Chinese president demands 'one-China'

Despite conciliatory overtures from Taiwan's newly elected president, Chinese President Jiang Zemin demanded on Monday that the island recognize it is part of China as a precondition for any negotiations.

In his first public comments since Chen Shui-bian's election on Saturday, Jiang said Chen could come to China for talks and that "we may also go to Taiwan," China's state-run Xinhua News Agency reported.

But Jiang said, "negotiations across the Taiwan Strait should have a basis, namely, the one-China principle must first be recognized."

"Under this prerequisite, everything can be discussed," Xinhua paraphrased Jiang as saying in a meeting with Congolese President Denis Sassau-nguesso.

Jiang's comments, which reiterated long-standing Chinese demands, could dampen prospects for a quick resumption of talks between China and the island it claims as a renegade province.

For talks under the one-China principle, Taiwan would first have to recognize that it and China are inseparable parts of one nation. Although Chen says he's willing to talk to Beijing about it, he does not accept the one-China principle and has refused to let agreeing on it be a precondition for talks.

Chen said Monday that Taiwan could discuss any issue with China, but only if both sides treat each other as equals and "as long as the one-China topic is not taken as an issue or principle."

Beijing distrusts Chen because his party favors declaring Taiwan formally independent of China. Beijing has warned of war if Taiwan does that or if it indefinitely resists talks on reunification. The two sides split amid civil war in 1949 and Beijing says they must one day reunify, by force if necessary.

Chinese leaders and academics had warned Taiwanese voters against voting for Chen. But his victory was hailed Monday by veteran Chinese dissident Ren Wanding, who said it "will go down in the annals of the Chinese nation's development of democracy."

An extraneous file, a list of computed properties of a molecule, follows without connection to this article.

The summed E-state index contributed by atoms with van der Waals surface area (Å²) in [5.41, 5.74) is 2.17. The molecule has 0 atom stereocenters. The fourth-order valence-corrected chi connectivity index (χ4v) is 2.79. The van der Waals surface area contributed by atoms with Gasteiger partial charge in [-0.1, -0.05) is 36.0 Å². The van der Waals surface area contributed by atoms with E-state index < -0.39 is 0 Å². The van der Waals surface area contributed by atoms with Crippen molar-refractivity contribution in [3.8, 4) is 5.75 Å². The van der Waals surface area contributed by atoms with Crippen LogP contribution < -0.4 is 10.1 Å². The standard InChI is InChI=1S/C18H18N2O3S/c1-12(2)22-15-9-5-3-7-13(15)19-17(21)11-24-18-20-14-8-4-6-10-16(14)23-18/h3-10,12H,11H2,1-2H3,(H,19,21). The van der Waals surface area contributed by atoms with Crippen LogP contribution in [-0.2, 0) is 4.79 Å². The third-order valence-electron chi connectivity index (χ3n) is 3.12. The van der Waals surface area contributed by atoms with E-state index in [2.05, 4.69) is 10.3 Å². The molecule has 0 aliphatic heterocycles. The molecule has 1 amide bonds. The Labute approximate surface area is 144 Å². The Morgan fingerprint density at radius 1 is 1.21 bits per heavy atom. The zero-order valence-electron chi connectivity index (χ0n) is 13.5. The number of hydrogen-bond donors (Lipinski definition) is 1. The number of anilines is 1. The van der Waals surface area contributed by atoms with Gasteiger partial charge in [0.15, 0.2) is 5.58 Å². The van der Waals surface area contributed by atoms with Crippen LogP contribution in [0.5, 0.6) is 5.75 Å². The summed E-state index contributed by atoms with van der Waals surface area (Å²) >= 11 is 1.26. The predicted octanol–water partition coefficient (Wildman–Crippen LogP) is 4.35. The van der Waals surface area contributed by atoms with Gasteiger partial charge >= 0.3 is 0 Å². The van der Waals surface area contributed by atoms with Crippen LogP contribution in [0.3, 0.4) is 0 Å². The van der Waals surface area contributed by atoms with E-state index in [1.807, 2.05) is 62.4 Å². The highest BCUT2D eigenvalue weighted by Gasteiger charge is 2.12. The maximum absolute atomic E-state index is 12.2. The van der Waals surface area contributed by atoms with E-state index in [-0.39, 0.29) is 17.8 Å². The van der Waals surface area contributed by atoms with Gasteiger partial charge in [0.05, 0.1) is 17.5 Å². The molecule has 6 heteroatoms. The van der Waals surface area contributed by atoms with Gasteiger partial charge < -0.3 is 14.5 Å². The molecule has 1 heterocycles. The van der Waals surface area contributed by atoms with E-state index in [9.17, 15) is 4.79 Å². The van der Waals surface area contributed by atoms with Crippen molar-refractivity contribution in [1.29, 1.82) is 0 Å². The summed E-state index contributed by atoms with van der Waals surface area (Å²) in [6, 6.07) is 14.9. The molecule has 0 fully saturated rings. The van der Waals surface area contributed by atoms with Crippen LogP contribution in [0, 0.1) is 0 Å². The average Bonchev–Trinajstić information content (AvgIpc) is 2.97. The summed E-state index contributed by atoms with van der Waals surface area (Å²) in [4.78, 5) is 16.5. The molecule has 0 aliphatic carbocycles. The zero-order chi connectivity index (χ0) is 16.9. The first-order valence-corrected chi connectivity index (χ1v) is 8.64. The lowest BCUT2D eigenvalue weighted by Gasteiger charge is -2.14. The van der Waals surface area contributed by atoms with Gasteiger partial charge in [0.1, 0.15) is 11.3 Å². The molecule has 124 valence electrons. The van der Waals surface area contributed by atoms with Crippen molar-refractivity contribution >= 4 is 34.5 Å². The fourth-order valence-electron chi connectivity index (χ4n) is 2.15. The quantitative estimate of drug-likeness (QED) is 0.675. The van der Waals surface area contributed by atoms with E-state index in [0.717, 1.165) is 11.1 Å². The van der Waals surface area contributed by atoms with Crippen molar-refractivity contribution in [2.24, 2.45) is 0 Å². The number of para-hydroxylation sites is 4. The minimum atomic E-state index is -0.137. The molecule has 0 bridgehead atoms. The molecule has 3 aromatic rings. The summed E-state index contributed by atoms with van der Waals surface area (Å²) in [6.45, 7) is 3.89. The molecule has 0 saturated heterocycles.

In a letter to the president-elect, Ren called Chen's Democratic Progressive Party "an example to democratic parties on the mainland."

Ren urged China's communists to move toward democracy and ease the way for unification with Taiwan. He also appealed to Chen "to consider the common fate and benefits of peoples on both sides of the Taiwan Strait" by inspiring democracy on the mainland while not reigniting civil war between the island and Beijing.

Despite concerns that Chen's victory will further unsettle the tense China-Taiwan relationship, the main indexes for China's two stock exchanges - in Shanghai and the southern city of Shenzhen - rose 2.5 percent and 3 percent, respectively, Monday in the first day of trading since the election.

Some shares benefited from optimism over comments by Chen that he wants to reduce barriers to China-Taiwan trade and travel.

Following the election, Chinese authorities in Fujian province, facing Taiwan, issued orders to prevent attacks on Taiwanese investors, a state-run newspaper reported on Monday.

Although the China Business Times did not say so, the order appeared aimed at stopping any overt displays of public anger over Chen's win. It said that following his election, students and teachers in at least two Fujian universities held discussion meetings to express their "resolute opposition to Taiwan independence."

In their directive, Fujian authorities said activities which infringe on the rights of Taiwan businesspeople "will certainly be punished severely without mercy the moment they are discovered," the newspaper said in a front-page story headlined: "Taiwan businesspeople need not fear."

Hundreds of thousands of Taiwanese live and work in China, many in Fujian and other provinces along China's eastern seaboard. Taiwanese investment in China is estimated at dlrs 30 billion, supporting millions of jobs.

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